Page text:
In an area of outstanding natural beauty and environmental sensitivity in Northern Ireland, FMB member company Lowry Building and Civil Engineering took on multiple challenges to build the Dark Sky Park and Observatory.
Situated in Davagh Forest at the feet of the Sperrin mountains to the north-west of Cookstown, County Tyrone, sits the new Dark Sky Park and Observatory – the ﬁrst of its kind in Northern Ireland. The observatory uses impressive technology such as holographic installations, virtual reality headsets and interactive interpretation panels. However, the centrepiece of the whole structure is the telescope, which is aimed at the dark night sky through a retractable roof to provide visitors with the opportunity to gaze at the stars in an area free from light pollution.
“The new Dark Sky Observatory will give visitors a unique opportunity to experience the night sky as it is rarely viewed – and as it would have been seen centuries ago by our ancestors,” says Jemma Lowry, Business Development Manager at Lowry Building & Civil Engineering (LBCE). “Davagh is the only official ‘dark sky’ reserve in Ireland”, Lowry explains. She is proud of the ﬁrm’s ﬁrst observatory not least because of the challenges that had to be overcome to deliver the project.
For a start, the Dark Sky Park and Observatory was built on top of a blanket bog ﬂanked by the Owenkillen River inside a designated Area of Outstanding Natural Beauty (AONB) and environmental sensitivity. “There were a number of construction challenges due to the surrounding site and the building itself,” Lowry says. “The groundworks being the most challenging aspect because of the irregular shape of the building – there were very few straight lines. “We coordinated closely with the steel fabricators to make sure the position of the holding down bolts in the ﬂ oors were in the exact position that would allow the steel to be erected easily.”
Lowry says the team “delivered the scheme with extreme care and in consideration of the natural environment”. This required planning and collaboration. “Our in-house Environmental Representatives worked closely with the client and design team to develop a bespoke Construction Environmental Management Plan (CEMP) over a three-month period, which was approved by the Council and Planning Department prior to commencement.”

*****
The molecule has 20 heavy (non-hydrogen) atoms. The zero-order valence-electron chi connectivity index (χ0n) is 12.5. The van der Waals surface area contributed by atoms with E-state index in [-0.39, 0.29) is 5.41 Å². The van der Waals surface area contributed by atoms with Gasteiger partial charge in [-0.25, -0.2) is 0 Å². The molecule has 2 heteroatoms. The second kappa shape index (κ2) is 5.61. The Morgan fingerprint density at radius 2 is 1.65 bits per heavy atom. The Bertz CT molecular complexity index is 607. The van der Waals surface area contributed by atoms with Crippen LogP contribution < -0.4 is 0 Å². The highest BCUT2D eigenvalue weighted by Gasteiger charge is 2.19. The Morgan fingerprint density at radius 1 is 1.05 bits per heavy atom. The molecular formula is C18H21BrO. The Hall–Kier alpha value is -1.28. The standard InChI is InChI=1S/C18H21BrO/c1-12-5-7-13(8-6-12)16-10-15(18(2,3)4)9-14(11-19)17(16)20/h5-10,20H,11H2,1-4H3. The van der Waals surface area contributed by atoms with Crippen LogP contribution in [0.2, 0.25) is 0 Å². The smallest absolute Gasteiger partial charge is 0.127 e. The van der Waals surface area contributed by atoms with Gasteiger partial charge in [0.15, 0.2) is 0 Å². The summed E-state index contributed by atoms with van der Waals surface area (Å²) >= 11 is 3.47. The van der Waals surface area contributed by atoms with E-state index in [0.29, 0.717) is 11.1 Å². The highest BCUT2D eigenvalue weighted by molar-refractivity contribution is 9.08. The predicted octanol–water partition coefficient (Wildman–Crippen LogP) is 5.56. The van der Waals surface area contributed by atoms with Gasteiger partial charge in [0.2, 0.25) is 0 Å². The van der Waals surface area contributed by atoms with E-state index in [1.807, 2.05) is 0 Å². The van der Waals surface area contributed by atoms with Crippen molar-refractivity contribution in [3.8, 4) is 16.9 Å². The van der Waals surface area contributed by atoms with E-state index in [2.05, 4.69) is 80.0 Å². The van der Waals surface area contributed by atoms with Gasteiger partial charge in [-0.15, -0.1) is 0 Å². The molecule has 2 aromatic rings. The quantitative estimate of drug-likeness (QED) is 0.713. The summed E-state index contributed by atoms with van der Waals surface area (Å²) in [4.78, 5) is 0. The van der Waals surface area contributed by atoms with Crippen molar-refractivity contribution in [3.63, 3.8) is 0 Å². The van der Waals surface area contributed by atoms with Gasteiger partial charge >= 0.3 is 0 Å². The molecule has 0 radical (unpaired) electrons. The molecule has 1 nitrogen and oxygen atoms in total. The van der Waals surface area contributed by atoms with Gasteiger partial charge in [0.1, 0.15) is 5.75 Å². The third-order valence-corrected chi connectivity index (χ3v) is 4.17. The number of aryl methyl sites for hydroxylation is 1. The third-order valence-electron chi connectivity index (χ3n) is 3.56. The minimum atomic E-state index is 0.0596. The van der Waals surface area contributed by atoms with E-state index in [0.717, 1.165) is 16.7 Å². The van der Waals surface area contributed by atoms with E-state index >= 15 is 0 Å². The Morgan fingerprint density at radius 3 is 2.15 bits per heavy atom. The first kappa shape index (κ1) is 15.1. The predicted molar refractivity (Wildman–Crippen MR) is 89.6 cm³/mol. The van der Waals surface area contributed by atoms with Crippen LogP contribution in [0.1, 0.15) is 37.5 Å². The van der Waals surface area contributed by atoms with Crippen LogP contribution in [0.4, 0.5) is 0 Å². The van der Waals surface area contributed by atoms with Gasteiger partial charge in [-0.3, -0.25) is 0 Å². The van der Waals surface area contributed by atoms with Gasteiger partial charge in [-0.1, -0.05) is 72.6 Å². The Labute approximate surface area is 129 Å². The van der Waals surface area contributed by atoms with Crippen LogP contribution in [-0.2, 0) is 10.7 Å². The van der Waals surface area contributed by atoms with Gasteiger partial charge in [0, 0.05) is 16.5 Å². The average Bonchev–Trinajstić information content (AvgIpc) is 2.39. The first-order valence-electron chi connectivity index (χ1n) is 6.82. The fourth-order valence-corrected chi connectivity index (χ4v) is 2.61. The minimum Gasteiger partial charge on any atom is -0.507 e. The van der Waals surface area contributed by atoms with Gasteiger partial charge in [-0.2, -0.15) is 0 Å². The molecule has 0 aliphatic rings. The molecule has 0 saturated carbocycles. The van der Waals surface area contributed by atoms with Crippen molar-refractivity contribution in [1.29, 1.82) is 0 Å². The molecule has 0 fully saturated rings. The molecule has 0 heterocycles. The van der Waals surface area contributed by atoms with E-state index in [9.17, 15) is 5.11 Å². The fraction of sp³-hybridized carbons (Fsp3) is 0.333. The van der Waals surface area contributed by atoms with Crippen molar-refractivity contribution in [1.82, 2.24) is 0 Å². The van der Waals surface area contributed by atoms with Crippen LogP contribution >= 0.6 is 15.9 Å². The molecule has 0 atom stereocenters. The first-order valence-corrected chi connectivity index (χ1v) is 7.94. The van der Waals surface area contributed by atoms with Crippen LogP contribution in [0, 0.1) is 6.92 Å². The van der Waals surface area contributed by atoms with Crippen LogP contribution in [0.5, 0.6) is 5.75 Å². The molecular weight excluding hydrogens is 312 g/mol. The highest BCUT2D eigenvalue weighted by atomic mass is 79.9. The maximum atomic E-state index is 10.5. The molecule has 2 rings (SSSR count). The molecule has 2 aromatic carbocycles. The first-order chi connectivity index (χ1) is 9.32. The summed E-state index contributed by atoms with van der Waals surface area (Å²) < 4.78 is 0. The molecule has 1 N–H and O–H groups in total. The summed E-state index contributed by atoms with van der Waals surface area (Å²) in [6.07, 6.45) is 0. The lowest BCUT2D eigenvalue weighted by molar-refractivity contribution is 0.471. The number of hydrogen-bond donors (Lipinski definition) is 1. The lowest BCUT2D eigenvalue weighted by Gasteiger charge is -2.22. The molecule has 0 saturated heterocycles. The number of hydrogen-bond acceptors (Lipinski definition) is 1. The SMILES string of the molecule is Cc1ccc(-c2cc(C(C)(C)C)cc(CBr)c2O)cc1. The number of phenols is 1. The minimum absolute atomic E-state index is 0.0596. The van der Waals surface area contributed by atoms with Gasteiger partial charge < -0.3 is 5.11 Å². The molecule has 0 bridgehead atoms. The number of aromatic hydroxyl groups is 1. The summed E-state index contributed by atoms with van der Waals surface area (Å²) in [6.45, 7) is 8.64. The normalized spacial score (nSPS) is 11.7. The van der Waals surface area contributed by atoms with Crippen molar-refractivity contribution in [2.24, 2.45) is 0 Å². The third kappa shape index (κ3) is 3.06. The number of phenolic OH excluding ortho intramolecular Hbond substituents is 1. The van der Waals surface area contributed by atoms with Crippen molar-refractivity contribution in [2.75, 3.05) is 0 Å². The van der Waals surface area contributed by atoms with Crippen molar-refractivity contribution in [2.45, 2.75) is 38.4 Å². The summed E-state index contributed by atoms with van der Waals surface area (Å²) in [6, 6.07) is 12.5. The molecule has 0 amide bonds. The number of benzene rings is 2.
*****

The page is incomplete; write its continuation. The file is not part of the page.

The CEMP helped to maintain the integrity of the surrounding area and natural habitats during construction, but it called for creative thinking. For example, LBCE had to position the building in such a way as to eliminate cutting any deep blanket peat while enabling it to ﬂourish, as well as retaining local and rare species, their habitats and water quality.
“Another big concern was the piling because we were building on a bog. We had to secure a platform before we could start the foundations, which meant drawing in a lot of stone to create a piling platform so we could bury the piles 9m deep. ”To avoid any disruption to the blanket bog, the team implemented a ﬂoating road rather than excavating the area to insert piles. Doing so “allowed us to drive the piles without cutting the blanket bog and releasing the carbon normally encountered with this type of work”, Lowry explains.
Other solutions from LBCE include:
- Protecting water quality by creating settlement ponds and erecting silt fencing while monitoring the water in the Owenkillen River;
- Carrying out regular audits and inspections under the leadership of in-house Environmental Representatives and a dedicated Ecologist who visited the site to ensure the existing habitats and wildlife had not been affected;
- Installing cedar timber cladding – with extra insulation properties – to ﬁt in with the surrounds;
- Installing a rainwater harvesting system; and
- Maintaining a public route for walkers and cyclists.
The effort was awarded international Green Apple Award for environmental best practice. Lowry says the award was deﬁnitely one of the project highlights as it affirmed LBCE’s environmental eff orts on the project.
Aiming for the stars
The telescope – arguably the most important piece of kit at an observatory – required special attention. “We had to be very careful about the structure that the telescope sat on,” Lowry explains. “We installed a concrete column with heavy steel and its own separate foundation so if the building were to move, it wouldn’t affect the telescope trajectory as it was independently structurally supported.
“We had to make sure the position of the telescope was perfect so we worked closely with the team setting up the telescope to pinpoint the best viewing angles for seeing the stars and planets. We had an engineer onsite to coordinate those aspects.”Taking on a project with such complexity requires a team that has diverse skill sets and can all work together effectively and efficiently. Lowry praises the ﬁrm’s range of in-house technical managers that include civil engineers and experts in groundworks and construction.
“They were essential to the successful delivery of this complex scheme,” she says and calls the expertise of the Environmental Representatives and Ecologist “invaluable”. They all needed to ﬁnd a way to create a beautiful and practical structure while developing non-intrusive methods of construction to protect the environment. It looks like they did a stellar job.